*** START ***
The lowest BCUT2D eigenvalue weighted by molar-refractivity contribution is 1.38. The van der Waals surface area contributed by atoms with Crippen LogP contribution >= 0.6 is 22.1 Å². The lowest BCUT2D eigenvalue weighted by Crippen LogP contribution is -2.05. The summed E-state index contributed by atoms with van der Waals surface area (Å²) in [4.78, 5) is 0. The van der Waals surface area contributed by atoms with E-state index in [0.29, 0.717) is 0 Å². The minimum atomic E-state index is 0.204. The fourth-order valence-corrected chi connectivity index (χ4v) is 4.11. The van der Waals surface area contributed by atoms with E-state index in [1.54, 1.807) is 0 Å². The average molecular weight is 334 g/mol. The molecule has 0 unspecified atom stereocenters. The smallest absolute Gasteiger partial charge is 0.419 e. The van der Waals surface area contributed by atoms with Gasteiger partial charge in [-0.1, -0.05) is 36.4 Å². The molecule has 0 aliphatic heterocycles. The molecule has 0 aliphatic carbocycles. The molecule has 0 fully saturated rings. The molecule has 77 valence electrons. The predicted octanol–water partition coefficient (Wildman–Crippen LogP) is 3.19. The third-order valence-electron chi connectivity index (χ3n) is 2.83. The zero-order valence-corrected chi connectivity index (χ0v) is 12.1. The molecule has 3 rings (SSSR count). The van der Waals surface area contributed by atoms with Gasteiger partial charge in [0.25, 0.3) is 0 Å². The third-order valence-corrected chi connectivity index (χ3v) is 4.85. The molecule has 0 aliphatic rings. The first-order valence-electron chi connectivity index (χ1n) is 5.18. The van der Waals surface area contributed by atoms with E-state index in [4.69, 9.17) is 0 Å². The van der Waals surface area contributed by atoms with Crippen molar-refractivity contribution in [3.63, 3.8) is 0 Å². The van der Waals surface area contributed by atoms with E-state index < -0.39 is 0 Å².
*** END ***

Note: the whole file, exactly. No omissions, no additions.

The lowest BCUT2D eigenvalue weighted by molar-refractivity contribution is 1.38. The van der Waals surface area contributed by atoms with Crippen LogP contribution >= 0.6 is 22.1 Å². The lowest BCUT2D eigenvalue weighted by Crippen LogP contribution is -2.05. The summed E-state index contributed by atoms with van der Waals surface area (Å²) in [4.78, 5) is 0. The van der Waals surface area contributed by atoms with E-state index in [0.29, 0.717) is 0 Å². The minimum atomic E-state index is 0.204. The fourth-order valence-corrected chi connectivity index (χ4v) is 4.11. The van der Waals surface area contributed by atoms with E-state index in [1.54, 1.807) is 0 Å². The average molecular weight is 334 g/mol. The molecule has 0 unspecified atom stereocenters. The smallest absolute Gasteiger partial charge is 0.419 e. The van der Waals surface area contributed by atoms with Gasteiger partial charge in [-0.1, -0.05) is 36.4 Å². The molecule has 0 aliphatic heterocycles. The molecule has 0 aliphatic carbocycles. The molecule has 0 fully saturated rings. The molecule has 77 valence electrons. The predicted octanol–water partition coefficient (Wildman–Crippen LogP) is 3.19. The third-order valence-electron chi connectivity index (χ3n) is 2.83. The zero-order valence-corrected chi connectivity index (χ0v) is 12.1. The molecule has 3 rings (SSSR count). The van der Waals surface area contributed by atoms with Gasteiger partial charge in [0.25, 0.3) is 0 Å². The third-order valence-corrected chi connectivity index (χ3v) is 4.85. The molecule has 0 aliphatic rings. The first-order valence-electron chi connectivity index (χ1n) is 5.18. The van der Waals surface area contributed by atoms with E-state index in [4.69, 9.17) is 0 Å². The van der Waals surface area contributed by atoms with Crippen molar-refractivity contribution in [3.63, 3.8) is 0 Å². The van der Waals surface area contributed by atoms with E-state index < -0.39 is 0 Å².